Roger argues that the cost of Clayton's day care is "reasonable when compared to the level of support agreed upon by the parties," so that he cannot be required to pay more for day care purchased by Nancy to enable her to work. We disagree.
An increase in support based on the full cost of child care need not be limited to cases where the cost exceeds the total amount of guideline support, as Roger suggests. With no spousal support for Nancy, it is in Clayton's best interests that she keep working full-time. Clayton is too young to go to school or take care of himself, and has no older siblings to help care for him while Nancy is working, so he currently needs full-time day care. The current cost of Clayton's care greatly exceeds the amount required when he is 17, but the guideline amount of support is the same regardless of his age. Each of these factors supports the trial court's decision to require Roger to pay half of Clayton's day care expense.
Even if Clayton's day care expense results in increased need, Roger claims that $625 a month "is sufficient to allow [Nancy] to meet [Clayton's] needs, including the cost of day care." However, Clayton's "appropriate needs" are not limited to a "subsistence level of support," but can also be based on his standard of living. Montgomery, 481 N.W.2d at 236. Here, the trial court balanced Clayton's needs with Roger's ability to pay, and it properly concluded from the criteria established by the Department that the guideline amount of support was not the correct amount in this case.
If the guideline presumption has been rebutted, the trial court must make a specific finding on the record listing the presumptive amount of support, the criteria rebutting the presumption, and the correct amount of support "after application of the criteria that rebut the presumption." NDCC 14-09-09.7(3). Roger argues that the trial court failed to make an express finding that the guideline presumption was rebutted.
Unlike in Zacher v. Zacher, 493 N.W.2d 704 (N.D.App. 1992), the trial court in this case based its departure on more than just Roger's income. It specifically found that:
He does have the ability to pay half the cost of child care. I think it's appropriate. It's justified by the guidelines and the statutes. So, therefore, he's ordered to pay half the child care costs attributable to the employment of the Defendant until the child reaches nine, it being the Court's opinion by age nine there's no longer any structured child care that's necessary usually.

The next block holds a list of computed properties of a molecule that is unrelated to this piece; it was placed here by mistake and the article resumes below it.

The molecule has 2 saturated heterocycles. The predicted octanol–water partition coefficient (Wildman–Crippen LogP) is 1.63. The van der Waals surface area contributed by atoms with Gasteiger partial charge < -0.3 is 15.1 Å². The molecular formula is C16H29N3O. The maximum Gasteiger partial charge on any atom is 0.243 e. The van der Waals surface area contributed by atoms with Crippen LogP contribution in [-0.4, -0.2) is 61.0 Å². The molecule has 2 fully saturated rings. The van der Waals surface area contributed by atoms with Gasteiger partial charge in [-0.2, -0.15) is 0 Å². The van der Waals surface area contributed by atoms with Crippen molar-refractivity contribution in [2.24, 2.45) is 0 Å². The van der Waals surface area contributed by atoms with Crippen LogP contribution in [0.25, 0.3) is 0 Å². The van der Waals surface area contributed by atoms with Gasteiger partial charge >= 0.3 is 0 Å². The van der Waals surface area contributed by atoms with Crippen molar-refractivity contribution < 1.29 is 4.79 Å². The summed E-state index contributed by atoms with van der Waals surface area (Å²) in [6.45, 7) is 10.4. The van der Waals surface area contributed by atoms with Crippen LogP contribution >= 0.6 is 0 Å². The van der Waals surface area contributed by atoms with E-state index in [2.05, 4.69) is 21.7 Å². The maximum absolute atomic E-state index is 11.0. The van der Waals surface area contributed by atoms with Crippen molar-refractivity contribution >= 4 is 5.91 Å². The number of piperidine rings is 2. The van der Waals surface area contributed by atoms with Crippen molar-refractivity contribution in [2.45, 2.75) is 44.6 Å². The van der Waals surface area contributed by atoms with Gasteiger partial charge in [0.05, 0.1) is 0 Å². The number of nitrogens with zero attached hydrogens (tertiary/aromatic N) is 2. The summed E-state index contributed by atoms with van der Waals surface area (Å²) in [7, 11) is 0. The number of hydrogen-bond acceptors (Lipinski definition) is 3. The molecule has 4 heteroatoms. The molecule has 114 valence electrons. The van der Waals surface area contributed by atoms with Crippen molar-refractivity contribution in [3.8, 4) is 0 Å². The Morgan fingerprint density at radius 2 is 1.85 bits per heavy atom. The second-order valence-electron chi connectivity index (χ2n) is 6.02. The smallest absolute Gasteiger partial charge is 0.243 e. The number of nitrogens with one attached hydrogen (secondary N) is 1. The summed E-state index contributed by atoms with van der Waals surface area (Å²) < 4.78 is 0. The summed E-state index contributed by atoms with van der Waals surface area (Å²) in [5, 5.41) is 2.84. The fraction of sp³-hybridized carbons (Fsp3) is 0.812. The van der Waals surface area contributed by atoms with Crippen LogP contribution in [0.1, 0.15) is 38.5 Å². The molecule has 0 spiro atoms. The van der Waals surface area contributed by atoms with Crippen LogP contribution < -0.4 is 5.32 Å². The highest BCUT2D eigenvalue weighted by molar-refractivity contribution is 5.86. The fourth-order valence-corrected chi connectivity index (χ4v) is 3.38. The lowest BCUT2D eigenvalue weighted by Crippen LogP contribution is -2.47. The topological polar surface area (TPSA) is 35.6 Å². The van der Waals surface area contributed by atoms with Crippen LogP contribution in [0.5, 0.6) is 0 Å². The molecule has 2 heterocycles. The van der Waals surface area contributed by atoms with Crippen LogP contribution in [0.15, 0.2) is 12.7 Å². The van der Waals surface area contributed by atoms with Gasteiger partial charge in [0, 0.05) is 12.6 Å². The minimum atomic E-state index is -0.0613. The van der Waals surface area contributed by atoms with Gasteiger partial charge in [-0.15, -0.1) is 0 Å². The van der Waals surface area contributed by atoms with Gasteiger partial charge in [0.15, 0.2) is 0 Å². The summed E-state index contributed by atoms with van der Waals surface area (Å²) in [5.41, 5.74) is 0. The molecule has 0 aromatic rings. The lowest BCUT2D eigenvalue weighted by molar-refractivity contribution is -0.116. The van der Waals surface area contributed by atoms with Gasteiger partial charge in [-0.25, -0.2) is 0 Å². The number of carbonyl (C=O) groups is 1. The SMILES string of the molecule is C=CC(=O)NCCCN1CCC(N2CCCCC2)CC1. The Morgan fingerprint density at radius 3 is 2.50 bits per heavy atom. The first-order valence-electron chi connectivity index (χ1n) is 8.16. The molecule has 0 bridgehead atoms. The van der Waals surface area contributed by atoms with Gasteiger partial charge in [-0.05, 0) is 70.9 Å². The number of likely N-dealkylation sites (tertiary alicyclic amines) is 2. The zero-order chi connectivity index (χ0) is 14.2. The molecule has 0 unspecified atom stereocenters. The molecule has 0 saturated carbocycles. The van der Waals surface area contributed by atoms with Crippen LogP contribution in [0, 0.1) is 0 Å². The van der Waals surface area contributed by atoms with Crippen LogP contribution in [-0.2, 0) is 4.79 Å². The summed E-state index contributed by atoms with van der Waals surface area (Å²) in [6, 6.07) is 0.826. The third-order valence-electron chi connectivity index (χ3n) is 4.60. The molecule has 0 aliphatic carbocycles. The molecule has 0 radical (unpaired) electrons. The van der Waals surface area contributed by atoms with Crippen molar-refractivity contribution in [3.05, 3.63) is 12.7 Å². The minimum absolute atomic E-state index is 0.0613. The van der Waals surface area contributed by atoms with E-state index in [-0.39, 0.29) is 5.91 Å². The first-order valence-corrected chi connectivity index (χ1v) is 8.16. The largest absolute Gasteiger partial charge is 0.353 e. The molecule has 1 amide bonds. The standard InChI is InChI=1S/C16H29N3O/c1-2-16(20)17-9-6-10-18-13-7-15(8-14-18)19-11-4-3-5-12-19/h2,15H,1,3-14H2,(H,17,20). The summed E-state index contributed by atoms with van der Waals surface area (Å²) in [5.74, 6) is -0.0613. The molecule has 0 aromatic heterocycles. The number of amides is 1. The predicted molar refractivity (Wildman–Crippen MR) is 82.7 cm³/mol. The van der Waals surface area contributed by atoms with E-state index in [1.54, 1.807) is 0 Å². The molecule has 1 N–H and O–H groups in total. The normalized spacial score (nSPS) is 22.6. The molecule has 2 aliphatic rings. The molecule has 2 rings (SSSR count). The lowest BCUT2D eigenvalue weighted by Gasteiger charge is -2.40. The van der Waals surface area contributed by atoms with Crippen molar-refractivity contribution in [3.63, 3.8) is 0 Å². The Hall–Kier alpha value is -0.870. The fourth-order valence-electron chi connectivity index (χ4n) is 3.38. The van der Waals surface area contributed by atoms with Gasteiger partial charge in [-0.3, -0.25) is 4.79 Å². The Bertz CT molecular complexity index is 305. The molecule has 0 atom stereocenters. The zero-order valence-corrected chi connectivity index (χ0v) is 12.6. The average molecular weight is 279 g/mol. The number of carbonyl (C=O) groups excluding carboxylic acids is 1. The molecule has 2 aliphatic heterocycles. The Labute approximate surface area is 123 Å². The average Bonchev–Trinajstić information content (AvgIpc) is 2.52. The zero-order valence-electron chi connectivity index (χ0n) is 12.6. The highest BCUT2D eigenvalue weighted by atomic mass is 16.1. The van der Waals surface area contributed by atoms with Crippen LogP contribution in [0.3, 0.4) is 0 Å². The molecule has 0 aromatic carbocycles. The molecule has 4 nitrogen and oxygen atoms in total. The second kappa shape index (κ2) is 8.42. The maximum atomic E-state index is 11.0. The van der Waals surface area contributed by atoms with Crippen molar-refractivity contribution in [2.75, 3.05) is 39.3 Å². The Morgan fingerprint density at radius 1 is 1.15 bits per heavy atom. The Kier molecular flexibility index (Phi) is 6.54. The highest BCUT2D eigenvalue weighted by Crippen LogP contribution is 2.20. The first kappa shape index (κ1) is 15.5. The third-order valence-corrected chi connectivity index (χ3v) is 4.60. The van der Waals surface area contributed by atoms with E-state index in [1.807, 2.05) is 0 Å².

The court did not use the magic words "the guidelines are hereby rebutted," but the effect of its finding is the same: the increased child care expense resulting from Clayton's preschool age and Nancy's full-time employment requires an increase in Roger's support obligation from the presumptive amount. Roger and Nancy stipulated to the "amount determined through application of the guidelines," and the full cost of Clayton's child care was clearly the criteria used by the trial court to rebut the guideline amount. A precise dollar amount for that purpose is not listed, but Roger's additional support obligation is properly limited to "child care costs attributable to [Nancy's] employment." Perhaps more precise language would be preferable, but this finding is sufficient in this case and is not clearly erroneous.
The trial court properly determined that the presumptive amount of child support under the guidelines was rebutted by the full cost of Clayton's child care. We affirm.
Herbert L. Meschke
Beryl J. Levine
William A. Neumann
We concur in the result
Dale V. Sandstrom
Gerald W. VandeWalle, C.J.
1 Roger did not object at trial that the stipulation precluded Nancy from seeking additional child support.
2 Nancy compares this case to Montgomery, where we held that the guidelines provided "a starting point." 481 N.W.2d at 235. However, in Montgomery and Bergman v. Bergman, the guideline presumption never arose because the "guidelines contain no table or schedule to accommodate a multifamily situation" or a monthly income exceeding $10,000. 486 N.W.2d 243, 246 (N.D. 1992). The schedule applies in this case, and the guideline amounts are presumptively correct, not just a starting point.
3 This subsection was amended by 1993 N.D.Laws Ch. 152 12. Before this amendment, the presumptive amount of child support under the guidelines could be rebutted only if "factors not considered by the guidelines will result in an undue hardship." NDCC 14-09-09.7(3) (1991). The legislative history of these amendments indicates that the statute was amended to conform with federal regulations. See Testimony of Blaine Nordwall before Senate Human Services Committee on HB 1181 (March 2, 1993). The "hardship" standard under the previous statute was inconsistent with federal regulations allowing an increase in support when the guideline amount would be "unjust or inappropriate . . . as determined under criteria established by the State" that "take into consideration the best interests of the child." 45 C.F.R. 302.56(g).
4 Under recently proposed amendments to NDAC 75-02-04.1-9(2), the guideline amount of support could be rebutted "if a preponderance of the evidence establishes . . . (f) The increased needs of children related to the cost of child care, purchased by the obligee, for reasonable purposes related to employment, job search, education, or training." (Published May 2, 1994).